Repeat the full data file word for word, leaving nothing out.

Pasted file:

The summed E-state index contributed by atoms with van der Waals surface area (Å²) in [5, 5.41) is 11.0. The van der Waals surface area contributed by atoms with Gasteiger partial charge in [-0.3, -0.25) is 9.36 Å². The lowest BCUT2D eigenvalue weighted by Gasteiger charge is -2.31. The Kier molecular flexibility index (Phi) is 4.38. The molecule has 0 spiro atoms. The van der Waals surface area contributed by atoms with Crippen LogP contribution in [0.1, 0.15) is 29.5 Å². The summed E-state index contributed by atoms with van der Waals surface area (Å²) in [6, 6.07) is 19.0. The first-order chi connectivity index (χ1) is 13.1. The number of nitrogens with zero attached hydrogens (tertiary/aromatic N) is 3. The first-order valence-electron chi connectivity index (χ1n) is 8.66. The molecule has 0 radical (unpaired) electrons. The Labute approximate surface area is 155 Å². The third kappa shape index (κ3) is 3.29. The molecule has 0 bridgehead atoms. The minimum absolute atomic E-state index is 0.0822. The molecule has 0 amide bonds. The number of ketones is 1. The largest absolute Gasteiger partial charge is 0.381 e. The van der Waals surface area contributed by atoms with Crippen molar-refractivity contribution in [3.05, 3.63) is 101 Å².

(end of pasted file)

The summed E-state index contributed by atoms with van der Waals surface area (Å²) in [5, 5.41) is 11.0. The van der Waals surface area contributed by atoms with Gasteiger partial charge in [-0.3, -0.25) is 9.36 Å². The lowest BCUT2D eigenvalue weighted by Gasteiger charge is -2.31. The Kier molecular flexibility index (Phi) is 4.38. The molecule has 0 spiro atoms. The van der Waals surface area contributed by atoms with Crippen LogP contribution in [0.1, 0.15) is 29.5 Å². The summed E-state index contributed by atoms with van der Waals surface area (Å²) in [6, 6.07) is 19.0. The first-order chi connectivity index (χ1) is 13.1. The number of nitrogens with zero attached hydrogens (tertiary/aromatic N) is 3. The first-order valence-electron chi connectivity index (χ1n) is 8.66. The molecule has 0 radical (unpaired) electrons. The Labute approximate surface area is 155 Å². The third kappa shape index (κ3) is 3.29. The molecule has 0 bridgehead atoms. The minimum absolute atomic E-state index is 0.0822. The molecule has 0 amide bonds. The number of ketones is 1. The largest absolute Gasteiger partial charge is 0.381 e. The van der Waals surface area contributed by atoms with Crippen molar-refractivity contribution in [3.05, 3.63) is 101 Å².